Domestic cricket begins tomorrow, and it'll be a blend of the colour and razzmatazz of T20 with the more sober Plunket Shield.
While the lines between the competitions will occasionally blur, it may equally be confusing for teams working out where their priorities lie.
Since T20 became the third component in the domestic summer, along with the 50-over and first-class competitions, no team has won all three titles in one season.
Wellington host Otago - who will field the Wellington old boy Jesse Ryder - at the Basin Reserve tomorrow, but it is more than a month before there is a full round of first-class games starting on the same day.
The HRV Cup had its launch in Auckland this week, and there are changes.
Portable lights are being used in Christchurch and Dunedin for the first two weekends as both home teams host double-headers.
It will enable night-time cricket, which has been absent in the South Island since Christchurch's 2011 earthquake. There has never been floodlit cricket in Dunedin.
In what organisers freely admit is a steal from American sport, each team will have mascots. And for those who pooh-pooh such gimmicks, the idea is to engage with the younger audience.
Ryder got back into training with Otago on Monday, after his six-month ban for failing a drug test ended.
He is eyeing a return to the national team and Otago skipper Derek de Boorder said the former international lefthander was itching to get into action.
"He fits into our setup really nicely, he's been a great addition for us and to have someone of that calibre and potential to win games is refreshing for the team environment and suits our style of play," he said.
Auckland kick off against Northern Districts from Thursday at Seddon Park in Hamilton, and that's where much of captain Gareth Hopkins' focus has been until now.
That's not disrespecting the importance of the T20 - far from it, Auckland are determined, having won the previous two titles before Otago ran away with it last summer, to get back to the Champions League, which is the plum for the New Zealand champion. It's more that Auckland's first T20 game is not until November 23, by which stage they will have played two Plunket Shield matches.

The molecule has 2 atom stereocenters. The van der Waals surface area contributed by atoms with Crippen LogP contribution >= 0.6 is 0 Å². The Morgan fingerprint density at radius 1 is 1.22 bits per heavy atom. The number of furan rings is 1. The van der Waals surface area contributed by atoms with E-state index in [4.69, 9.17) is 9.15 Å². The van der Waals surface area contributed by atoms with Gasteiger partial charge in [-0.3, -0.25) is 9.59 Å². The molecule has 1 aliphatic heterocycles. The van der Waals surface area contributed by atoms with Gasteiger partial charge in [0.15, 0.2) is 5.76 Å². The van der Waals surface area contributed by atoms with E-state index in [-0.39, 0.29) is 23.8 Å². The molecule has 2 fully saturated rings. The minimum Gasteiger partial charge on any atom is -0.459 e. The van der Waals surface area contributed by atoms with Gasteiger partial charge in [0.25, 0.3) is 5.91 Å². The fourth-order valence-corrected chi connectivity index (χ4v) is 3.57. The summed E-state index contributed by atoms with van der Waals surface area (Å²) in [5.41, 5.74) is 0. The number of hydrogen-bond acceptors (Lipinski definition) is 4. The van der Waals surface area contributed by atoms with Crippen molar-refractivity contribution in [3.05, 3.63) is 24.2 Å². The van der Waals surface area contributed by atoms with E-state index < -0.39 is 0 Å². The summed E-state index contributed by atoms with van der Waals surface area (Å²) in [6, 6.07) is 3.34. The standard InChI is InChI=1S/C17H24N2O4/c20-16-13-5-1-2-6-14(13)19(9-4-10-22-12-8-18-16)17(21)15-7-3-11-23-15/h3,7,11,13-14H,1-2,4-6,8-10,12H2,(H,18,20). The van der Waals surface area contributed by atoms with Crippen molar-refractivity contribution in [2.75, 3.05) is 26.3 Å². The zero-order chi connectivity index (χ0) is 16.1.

Call that prioritising. Still, a third trip to the Champions League is "a massive incentive", according to Hopkins. "It didn't quite happen for us last season."
Indeed, when it came to the HRV Cup, Otago were the unanimous choice as early favourites, among the six provincial representatives - five captains plus Andrew Ellis standing in for Canterbury skipper Peter Fulton - at the launch.
Given the restriction that they could not choose their own team, James Franklin (Wellington), Ellis (Canterbury), Daniel Flynn (ND), Kieran Noema-Barnett (CD) and Hopkins all plumped for the Otago side.
They came desperately close to making the Champions League semifinal in India early this month; defeat in their last group game to the Rajasthan Royals ended a terrific 14-game T20 winning streak.
Opinions on why varied.
"Certainly they've played a lot more T20 cricket recently and seem to have an understanding of their roles in the side," said Flynn.
Added Franklin: "The group hasn't really changed a lot and they've added Jesse. They've got a lot of familiarity going on down there."
Noema-Barnett reckoned Otago are playing "fantastic T20 cricket" and now have that overseas experience to lean on.
Ellis believed momentum would be crucial, and Otago have it.
As for de Boorder, unable to nominate his own team, he plumped for Auckland, whom he rates as "always dangerous in the shorter format".
Fourteen games will be televised, with the T20 final on January 18.
The third competition, the 50-over Ford Trophy, runs through March.